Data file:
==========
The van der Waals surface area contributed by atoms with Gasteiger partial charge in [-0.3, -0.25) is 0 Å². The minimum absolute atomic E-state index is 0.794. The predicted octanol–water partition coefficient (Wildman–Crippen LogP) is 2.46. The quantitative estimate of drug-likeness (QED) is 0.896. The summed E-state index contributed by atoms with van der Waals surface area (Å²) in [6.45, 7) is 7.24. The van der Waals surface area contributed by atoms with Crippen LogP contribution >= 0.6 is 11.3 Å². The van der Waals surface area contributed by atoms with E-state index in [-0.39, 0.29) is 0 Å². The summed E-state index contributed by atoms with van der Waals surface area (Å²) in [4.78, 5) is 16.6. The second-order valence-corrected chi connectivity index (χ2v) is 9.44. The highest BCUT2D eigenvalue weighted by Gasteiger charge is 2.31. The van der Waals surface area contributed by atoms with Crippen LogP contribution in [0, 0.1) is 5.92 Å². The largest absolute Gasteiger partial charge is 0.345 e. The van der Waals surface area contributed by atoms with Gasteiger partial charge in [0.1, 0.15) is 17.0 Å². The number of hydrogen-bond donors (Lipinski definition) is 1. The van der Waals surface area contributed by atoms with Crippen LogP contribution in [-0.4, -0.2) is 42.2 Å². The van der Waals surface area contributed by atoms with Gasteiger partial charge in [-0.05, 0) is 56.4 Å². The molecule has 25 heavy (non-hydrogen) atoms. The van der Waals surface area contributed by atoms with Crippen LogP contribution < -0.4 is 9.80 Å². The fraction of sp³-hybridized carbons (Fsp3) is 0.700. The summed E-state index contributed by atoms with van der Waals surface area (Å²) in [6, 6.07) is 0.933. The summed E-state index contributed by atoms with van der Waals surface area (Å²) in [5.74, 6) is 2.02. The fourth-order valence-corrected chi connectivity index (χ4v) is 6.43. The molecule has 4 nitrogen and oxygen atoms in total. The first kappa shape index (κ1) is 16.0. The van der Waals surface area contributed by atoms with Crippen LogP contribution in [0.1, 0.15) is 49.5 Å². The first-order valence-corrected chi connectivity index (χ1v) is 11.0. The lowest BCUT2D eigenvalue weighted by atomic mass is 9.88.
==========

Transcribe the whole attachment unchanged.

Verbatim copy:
The van der Waals surface area contributed by atoms with Gasteiger partial charge in [-0.3, -0.25) is 0 Å². The minimum absolute atomic E-state index is 0.794. The predicted octanol–water partition coefficient (Wildman–Crippen LogP) is 2.46. The quantitative estimate of drug-likeness (QED) is 0.896. The summed E-state index contributed by atoms with van der Waals surface area (Å²) in [6.45, 7) is 7.24. The van der Waals surface area contributed by atoms with Crippen LogP contribution >= 0.6 is 11.3 Å². The van der Waals surface area contributed by atoms with E-state index in [-0.39, 0.29) is 0 Å². The summed E-state index contributed by atoms with van der Waals surface area (Å²) in [4.78, 5) is 16.6. The second-order valence-corrected chi connectivity index (χ2v) is 9.44. The highest BCUT2D eigenvalue weighted by Gasteiger charge is 2.31. The van der Waals surface area contributed by atoms with Crippen LogP contribution in [0, 0.1) is 5.92 Å². The largest absolute Gasteiger partial charge is 0.345 e. The van der Waals surface area contributed by atoms with Gasteiger partial charge in [0.1, 0.15) is 17.0 Å². The number of hydrogen-bond donors (Lipinski definition) is 1. The van der Waals surface area contributed by atoms with Crippen LogP contribution in [-0.4, -0.2) is 42.2 Å². The van der Waals surface area contributed by atoms with Gasteiger partial charge in [-0.05, 0) is 56.4 Å². The molecule has 25 heavy (non-hydrogen) atoms. The van der Waals surface area contributed by atoms with Crippen LogP contribution < -0.4 is 9.80 Å². The fraction of sp³-hybridized carbons (Fsp3) is 0.700. The summed E-state index contributed by atoms with van der Waals surface area (Å²) in [6, 6.07) is 0.933. The summed E-state index contributed by atoms with van der Waals surface area (Å²) in [5.74, 6) is 2.02. The fourth-order valence-corrected chi connectivity index (χ4v) is 6.43. The molecule has 4 nitrogen and oxygen atoms in total. The first kappa shape index (κ1) is 16.0. The van der Waals surface area contributed by atoms with Crippen LogP contribution in [0.1, 0.15) is 49.5 Å². The first-order valence-corrected chi connectivity index (χ1v) is 11.0. The lowest BCUT2D eigenvalue weighted by atomic mass is 9.88.